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It’s beginning to look like spring

Garden: Don’t be fooled, winter isn’t over quite yet

Posted: February 18, 2012 1:55 a.m.
Updated: February 18, 2012 1:55 a.m.

Richard Green of Green Landscape Nursery with almond trees in bloom.

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Though you may think we are out of winter and, indeed, some of your plants are thinking it, too, we are not out of the woods yet, according to Richard Green, owner of Green Landscape Nursery in Saugus — who has had many years of experience with SCV weather patterns and their effects on plants.

There is still another month of winter ahead, and you should do your gardening and landscaping accordingly.

Even though we are in late winter, Green said this is still a good time for planting, pruning and preparing your soil for spring, and he reiterated many of the tips we brought your last month — with a few adjustments for this transition period.

 

Don’t be fooled

Unlike most years, where the SCV will have a two week span of warm, spring-like weather during the six week period between the end of January and the beginning of March,

Green said we’ve had six weeks of it this year. And while we may be enjoying the warmth, he said it is a two-edged sword.

Plants begin to react to this warmth as if it is springtime, putting out new and tender growth.

If and when freezes come, the cold could kill this new growth, and maybe your plants as well. He said it all depends on just how cold it gets.

Additionally, you don’t want to plant spring flowers now, and you shouldn’t over-fertilize existing plants during their brief wake-up in the warm weather.

This could encourage your plants to put out the new growth too early.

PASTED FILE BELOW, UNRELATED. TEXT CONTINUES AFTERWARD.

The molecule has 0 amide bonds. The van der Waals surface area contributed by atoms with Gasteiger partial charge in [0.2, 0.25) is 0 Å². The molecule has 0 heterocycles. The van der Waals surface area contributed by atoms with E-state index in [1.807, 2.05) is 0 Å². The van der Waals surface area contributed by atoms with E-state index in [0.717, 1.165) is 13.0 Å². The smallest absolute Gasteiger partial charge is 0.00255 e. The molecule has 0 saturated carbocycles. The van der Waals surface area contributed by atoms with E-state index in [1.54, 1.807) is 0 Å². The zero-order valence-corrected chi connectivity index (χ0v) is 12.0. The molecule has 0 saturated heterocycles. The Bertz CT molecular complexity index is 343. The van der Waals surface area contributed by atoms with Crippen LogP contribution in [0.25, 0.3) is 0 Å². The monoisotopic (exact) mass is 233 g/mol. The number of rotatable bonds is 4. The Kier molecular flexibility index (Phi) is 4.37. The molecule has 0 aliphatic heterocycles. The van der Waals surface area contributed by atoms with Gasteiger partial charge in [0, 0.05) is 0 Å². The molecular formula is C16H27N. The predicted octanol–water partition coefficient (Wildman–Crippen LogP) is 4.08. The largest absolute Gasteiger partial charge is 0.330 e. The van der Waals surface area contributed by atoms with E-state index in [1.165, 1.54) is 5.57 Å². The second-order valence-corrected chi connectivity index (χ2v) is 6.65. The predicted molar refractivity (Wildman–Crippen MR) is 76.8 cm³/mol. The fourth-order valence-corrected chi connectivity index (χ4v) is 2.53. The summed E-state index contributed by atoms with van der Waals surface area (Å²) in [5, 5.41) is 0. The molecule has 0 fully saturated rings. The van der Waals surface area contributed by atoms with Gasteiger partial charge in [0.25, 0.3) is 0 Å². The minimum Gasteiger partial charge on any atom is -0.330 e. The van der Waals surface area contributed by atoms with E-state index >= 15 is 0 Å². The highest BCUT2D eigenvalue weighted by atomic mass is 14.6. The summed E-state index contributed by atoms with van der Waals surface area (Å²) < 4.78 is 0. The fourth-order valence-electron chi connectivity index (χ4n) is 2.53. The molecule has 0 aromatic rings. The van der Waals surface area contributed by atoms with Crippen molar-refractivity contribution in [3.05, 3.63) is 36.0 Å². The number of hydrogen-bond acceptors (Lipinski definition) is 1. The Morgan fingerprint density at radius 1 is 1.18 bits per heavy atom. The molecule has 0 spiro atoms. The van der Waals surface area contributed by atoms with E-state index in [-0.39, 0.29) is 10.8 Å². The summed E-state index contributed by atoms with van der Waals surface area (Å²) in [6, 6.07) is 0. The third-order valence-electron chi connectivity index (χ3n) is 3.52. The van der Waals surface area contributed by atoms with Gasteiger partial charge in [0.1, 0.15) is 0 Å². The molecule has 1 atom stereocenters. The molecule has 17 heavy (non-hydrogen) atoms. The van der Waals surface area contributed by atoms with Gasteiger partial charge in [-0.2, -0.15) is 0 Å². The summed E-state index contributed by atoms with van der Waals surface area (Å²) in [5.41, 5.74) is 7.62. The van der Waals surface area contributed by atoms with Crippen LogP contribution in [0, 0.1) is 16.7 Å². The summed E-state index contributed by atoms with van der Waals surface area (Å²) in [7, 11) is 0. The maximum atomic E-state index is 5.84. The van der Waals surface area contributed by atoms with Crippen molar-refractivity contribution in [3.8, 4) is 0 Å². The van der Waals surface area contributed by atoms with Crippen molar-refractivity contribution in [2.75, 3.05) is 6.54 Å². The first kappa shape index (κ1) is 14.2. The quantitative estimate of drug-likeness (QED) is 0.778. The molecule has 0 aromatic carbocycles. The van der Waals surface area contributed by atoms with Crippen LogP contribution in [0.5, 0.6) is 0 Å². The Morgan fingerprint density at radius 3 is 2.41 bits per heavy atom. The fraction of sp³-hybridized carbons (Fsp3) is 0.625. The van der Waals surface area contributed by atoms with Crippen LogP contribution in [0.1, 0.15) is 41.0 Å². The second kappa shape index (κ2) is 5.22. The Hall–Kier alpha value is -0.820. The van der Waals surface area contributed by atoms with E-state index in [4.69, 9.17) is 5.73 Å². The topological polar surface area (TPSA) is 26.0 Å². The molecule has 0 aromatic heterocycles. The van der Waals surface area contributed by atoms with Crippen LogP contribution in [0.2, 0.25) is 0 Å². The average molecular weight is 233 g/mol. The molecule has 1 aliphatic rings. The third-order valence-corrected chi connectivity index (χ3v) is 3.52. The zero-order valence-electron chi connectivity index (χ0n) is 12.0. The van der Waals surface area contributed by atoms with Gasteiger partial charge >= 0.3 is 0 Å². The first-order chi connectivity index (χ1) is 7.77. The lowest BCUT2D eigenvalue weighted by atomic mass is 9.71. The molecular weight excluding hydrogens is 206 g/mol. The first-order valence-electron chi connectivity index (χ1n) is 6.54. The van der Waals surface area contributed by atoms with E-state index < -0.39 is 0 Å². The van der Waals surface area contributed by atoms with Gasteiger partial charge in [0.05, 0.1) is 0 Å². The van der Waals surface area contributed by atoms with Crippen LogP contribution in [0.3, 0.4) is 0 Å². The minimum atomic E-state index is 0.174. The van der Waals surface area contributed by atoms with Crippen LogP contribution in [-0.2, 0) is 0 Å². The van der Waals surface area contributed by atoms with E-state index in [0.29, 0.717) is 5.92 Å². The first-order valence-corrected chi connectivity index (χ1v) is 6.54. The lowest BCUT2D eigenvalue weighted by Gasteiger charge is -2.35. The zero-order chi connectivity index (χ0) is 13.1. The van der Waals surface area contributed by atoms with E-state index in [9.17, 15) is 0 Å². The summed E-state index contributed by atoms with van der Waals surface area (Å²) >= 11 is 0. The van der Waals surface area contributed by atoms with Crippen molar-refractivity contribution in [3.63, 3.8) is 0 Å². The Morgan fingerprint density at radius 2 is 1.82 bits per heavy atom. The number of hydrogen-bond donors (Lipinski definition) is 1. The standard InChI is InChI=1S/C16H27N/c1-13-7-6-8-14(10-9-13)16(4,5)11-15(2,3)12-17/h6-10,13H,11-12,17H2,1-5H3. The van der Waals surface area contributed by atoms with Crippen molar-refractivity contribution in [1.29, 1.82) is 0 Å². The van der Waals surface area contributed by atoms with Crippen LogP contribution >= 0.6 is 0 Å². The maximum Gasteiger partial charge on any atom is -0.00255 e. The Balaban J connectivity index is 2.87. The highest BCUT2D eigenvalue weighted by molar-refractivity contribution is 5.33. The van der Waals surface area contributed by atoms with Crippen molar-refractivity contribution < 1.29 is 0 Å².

Soil and water

Green explained that about 50 percent of the water we use in the SCV comes from our local well water, which has a lot of minerals in it.

“The SCV has a high mineral content in the water provided, a high clay content in the soil, extremely arid conditions, along with high heat and a high alkalinity in the soil,” Green said.

Add to that some very low temperatures on occasion in the winter, and you have conditions that make choosing your plants wisely and caring for them correctly extremely important.

Green said that he’s measured the precipitation over the last months at his SCV home and at his nursery.

“We’ve had more than seven inches of rain here already,” he said. “Generally, they were early storms.”

He said this is a nice flush for your soil, washing out the excess salts. And there could be more before winter is over.

Late winter tips

Especially with the fresh new growth pushed up from our prolonged sunny, warmer weather, Green said you need to cover delicate plants if cold nights come.

“If we are going to have a windless, cloudless, below-32-degree night, seek protection for your cold-sensitive plants.”

February is still a good time to plant summer-blooming bulbs. Nurseries will have good assortment in stock. These bulbs include dahlia, gladiolus, narcissus, laitris, lilies, tuberous begonias and others.

 

Plant dormant

Local nurseries may still have some well-priced “bare roots” in stock, including apricot, plum, apple, pear and peach trees, and a variety of rose bushes.

Fall and winter are really the ideal times to plant these dormant trees, so they bloom in spring, Green said.

“During the winter they are not water-stressed or heat-stressed,” Green said.

“The winter provides a nice environment for the tree to gradually get ready for high heat of summer,” he said.

When you plant your tree, be sure to add organic compost planting mix to the soil to increase soil aeration, and a layer of mulch to keep in moisture.

Green explained that his nursery does not sell bare root plants.

Instead, these young trees and shrubs come planted in pots, with their roots already well-established.

Though this might cost more initially, the benefits are a much greater likelihood of survival, and earlier fruiting.

“Our rooted fruit trees will give you fruit this year in this valley,” Green said.

But he added that it is important to get your fruit trees planted before they start flowering, for best results.

Green said we are actually a bit past the best time to plant bare roots. And with the warm weather we’ve been having, many of his fruit trees are waking up and putting out blossoms.

If you transplant a tree with blossoms, you may knock many of them off and lose that year’s potential fruit.